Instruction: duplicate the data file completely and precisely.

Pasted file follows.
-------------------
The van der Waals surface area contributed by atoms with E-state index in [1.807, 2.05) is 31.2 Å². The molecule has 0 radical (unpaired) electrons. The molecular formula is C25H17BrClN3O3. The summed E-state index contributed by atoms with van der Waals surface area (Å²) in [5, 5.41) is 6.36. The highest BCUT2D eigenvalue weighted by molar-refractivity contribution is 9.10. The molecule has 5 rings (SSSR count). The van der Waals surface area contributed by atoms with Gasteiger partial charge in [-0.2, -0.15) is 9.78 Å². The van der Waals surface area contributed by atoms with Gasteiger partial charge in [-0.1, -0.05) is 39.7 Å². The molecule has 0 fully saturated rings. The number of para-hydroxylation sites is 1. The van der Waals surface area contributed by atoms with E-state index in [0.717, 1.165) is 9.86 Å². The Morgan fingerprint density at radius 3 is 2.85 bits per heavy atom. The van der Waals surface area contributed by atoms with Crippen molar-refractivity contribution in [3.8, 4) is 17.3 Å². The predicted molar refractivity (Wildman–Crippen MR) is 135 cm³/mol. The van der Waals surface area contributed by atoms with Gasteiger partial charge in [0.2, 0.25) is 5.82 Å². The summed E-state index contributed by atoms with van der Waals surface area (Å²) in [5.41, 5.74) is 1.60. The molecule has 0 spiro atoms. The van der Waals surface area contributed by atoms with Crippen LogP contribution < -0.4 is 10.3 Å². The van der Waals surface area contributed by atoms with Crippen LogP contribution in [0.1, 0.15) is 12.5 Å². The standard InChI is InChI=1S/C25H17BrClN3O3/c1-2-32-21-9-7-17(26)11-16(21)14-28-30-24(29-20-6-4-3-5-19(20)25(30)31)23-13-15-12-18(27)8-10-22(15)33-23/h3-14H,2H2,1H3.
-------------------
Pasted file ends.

The van der Waals surface area contributed by atoms with E-state index in [1.807, 2.05) is 31.2 Å². The molecule has 0 radical (unpaired) electrons. The molecular formula is C25H17BrClN3O3. The summed E-state index contributed by atoms with van der Waals surface area (Å²) in [5, 5.41) is 6.36. The highest BCUT2D eigenvalue weighted by molar-refractivity contribution is 9.10. The molecule has 5 rings (SSSR count). The van der Waals surface area contributed by atoms with Gasteiger partial charge in [-0.2, -0.15) is 9.78 Å². The van der Waals surface area contributed by atoms with Gasteiger partial charge in [-0.1, -0.05) is 39.7 Å². The molecule has 0 fully saturated rings. The number of para-hydroxylation sites is 1. The van der Waals surface area contributed by atoms with E-state index in [0.717, 1.165) is 9.86 Å². The Morgan fingerprint density at radius 3 is 2.85 bits per heavy atom. The van der Waals surface area contributed by atoms with Crippen molar-refractivity contribution in [3.8, 4) is 17.3 Å². The predicted molar refractivity (Wildman–Crippen MR) is 135 cm³/mol. The van der Waals surface area contributed by atoms with Gasteiger partial charge in [0.2, 0.25) is 5.82 Å². The summed E-state index contributed by atoms with van der Waals surface area (Å²) in [5.41, 5.74) is 1.60. The molecule has 0 spiro atoms. The van der Waals surface area contributed by atoms with Crippen LogP contribution < -0.4 is 10.3 Å². The van der Waals surface area contributed by atoms with Crippen LogP contribution in [0.1, 0.15) is 12.5 Å². The standard InChI is InChI=1S/C25H17BrClN3O3/c1-2-32-21-9-7-17(26)11-16(21)14-28-30-24(29-20-6-4-3-5-19(20)25(30)31)23-13-15-12-18(27)8-10-22(15)33-23/h3-14H,2H2,1H3.